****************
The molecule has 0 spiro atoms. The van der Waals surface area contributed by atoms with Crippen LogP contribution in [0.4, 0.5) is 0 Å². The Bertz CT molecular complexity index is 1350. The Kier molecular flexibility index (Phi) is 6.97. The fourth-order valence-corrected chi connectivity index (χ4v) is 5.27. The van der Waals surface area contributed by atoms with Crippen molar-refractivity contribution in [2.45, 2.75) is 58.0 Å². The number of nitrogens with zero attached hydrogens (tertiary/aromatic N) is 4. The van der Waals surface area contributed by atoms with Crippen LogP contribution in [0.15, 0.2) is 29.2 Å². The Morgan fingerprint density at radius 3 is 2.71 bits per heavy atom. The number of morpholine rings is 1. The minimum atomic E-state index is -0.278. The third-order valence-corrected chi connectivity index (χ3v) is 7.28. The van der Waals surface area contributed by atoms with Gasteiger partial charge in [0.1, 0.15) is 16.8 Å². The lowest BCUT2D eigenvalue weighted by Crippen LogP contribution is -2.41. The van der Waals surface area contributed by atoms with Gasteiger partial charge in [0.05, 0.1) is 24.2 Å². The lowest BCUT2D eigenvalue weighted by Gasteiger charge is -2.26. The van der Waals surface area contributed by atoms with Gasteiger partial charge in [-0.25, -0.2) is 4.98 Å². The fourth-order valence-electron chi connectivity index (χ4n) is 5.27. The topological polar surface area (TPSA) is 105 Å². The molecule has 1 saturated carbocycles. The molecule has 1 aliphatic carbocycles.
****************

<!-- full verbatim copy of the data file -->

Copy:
The molecule has 0 spiro atoms. The van der Waals surface area contributed by atoms with Crippen LogP contribution in [0.4, 0.5) is 0 Å². The Bertz CT molecular complexity index is 1350. The Kier molecular flexibility index (Phi) is 6.97. The fourth-order valence-corrected chi connectivity index (χ4v) is 5.27. The van der Waals surface area contributed by atoms with Crippen molar-refractivity contribution in [2.45, 2.75) is 58.0 Å². The number of nitrogens with zero attached hydrogens (tertiary/aromatic N) is 4. The van der Waals surface area contributed by atoms with Crippen LogP contribution in [0.15, 0.2) is 29.2 Å². The Morgan fingerprint density at radius 3 is 2.71 bits per heavy atom. The number of morpholine rings is 1. The minimum atomic E-state index is -0.278. The third-order valence-corrected chi connectivity index (χ3v) is 7.28. The van der Waals surface area contributed by atoms with Gasteiger partial charge in [0.1, 0.15) is 16.8 Å². The lowest BCUT2D eigenvalue weighted by Crippen LogP contribution is -2.41. The van der Waals surface area contributed by atoms with Gasteiger partial charge in [0.05, 0.1) is 24.2 Å². The lowest BCUT2D eigenvalue weighted by Gasteiger charge is -2.26. The van der Waals surface area contributed by atoms with Gasteiger partial charge in [-0.25, -0.2) is 4.98 Å². The fourth-order valence-electron chi connectivity index (χ4n) is 5.27. The topological polar surface area (TPSA) is 105 Å². The molecule has 1 saturated carbocycles. The molecule has 1 aliphatic carbocycles.